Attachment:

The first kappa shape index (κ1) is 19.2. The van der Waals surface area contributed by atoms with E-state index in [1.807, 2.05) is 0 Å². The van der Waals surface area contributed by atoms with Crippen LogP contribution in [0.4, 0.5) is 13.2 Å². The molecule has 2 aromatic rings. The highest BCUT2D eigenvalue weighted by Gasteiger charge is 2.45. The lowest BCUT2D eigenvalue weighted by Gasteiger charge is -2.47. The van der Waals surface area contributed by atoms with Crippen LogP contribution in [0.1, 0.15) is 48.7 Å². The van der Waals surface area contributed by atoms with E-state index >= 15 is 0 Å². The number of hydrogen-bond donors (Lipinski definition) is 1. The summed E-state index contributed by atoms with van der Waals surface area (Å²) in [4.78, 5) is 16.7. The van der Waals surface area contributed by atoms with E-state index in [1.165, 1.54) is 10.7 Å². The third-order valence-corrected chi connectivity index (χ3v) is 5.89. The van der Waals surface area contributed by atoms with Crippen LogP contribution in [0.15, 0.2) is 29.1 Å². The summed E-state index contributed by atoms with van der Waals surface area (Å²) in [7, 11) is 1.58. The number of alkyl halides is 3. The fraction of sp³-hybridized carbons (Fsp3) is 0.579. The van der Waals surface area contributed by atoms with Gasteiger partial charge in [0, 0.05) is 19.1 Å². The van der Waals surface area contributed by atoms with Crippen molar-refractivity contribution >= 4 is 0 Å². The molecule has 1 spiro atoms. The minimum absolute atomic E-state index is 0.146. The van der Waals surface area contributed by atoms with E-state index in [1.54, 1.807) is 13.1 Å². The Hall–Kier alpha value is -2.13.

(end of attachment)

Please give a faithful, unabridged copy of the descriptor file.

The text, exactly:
The first kappa shape index (κ1) is 19.2. The van der Waals surface area contributed by atoms with E-state index in [1.807, 2.05) is 0 Å². The van der Waals surface area contributed by atoms with Crippen LogP contribution in [0.4, 0.5) is 13.2 Å². The molecule has 2 aromatic rings. The highest BCUT2D eigenvalue weighted by Gasteiger charge is 2.45. The lowest BCUT2D eigenvalue weighted by Gasteiger charge is -2.47. The van der Waals surface area contributed by atoms with Crippen LogP contribution in [0.1, 0.15) is 48.7 Å². The van der Waals surface area contributed by atoms with E-state index >= 15 is 0 Å². The number of hydrogen-bond donors (Lipinski definition) is 1. The summed E-state index contributed by atoms with van der Waals surface area (Å²) in [4.78, 5) is 16.7. The van der Waals surface area contributed by atoms with E-state index in [1.165, 1.54) is 10.7 Å². The third-order valence-corrected chi connectivity index (χ3v) is 5.89. The van der Waals surface area contributed by atoms with Crippen LogP contribution in [0.15, 0.2) is 29.1 Å². The summed E-state index contributed by atoms with van der Waals surface area (Å²) in [7, 11) is 1.58. The number of alkyl halides is 3. The fraction of sp³-hybridized carbons (Fsp3) is 0.579. The van der Waals surface area contributed by atoms with Gasteiger partial charge in [0, 0.05) is 19.1 Å². The van der Waals surface area contributed by atoms with Crippen molar-refractivity contribution >= 4 is 0 Å². The molecule has 1 spiro atoms. The minimum absolute atomic E-state index is 0.146. The van der Waals surface area contributed by atoms with E-state index in [1.54, 1.807) is 13.1 Å². The Hall–Kier alpha value is -2.13.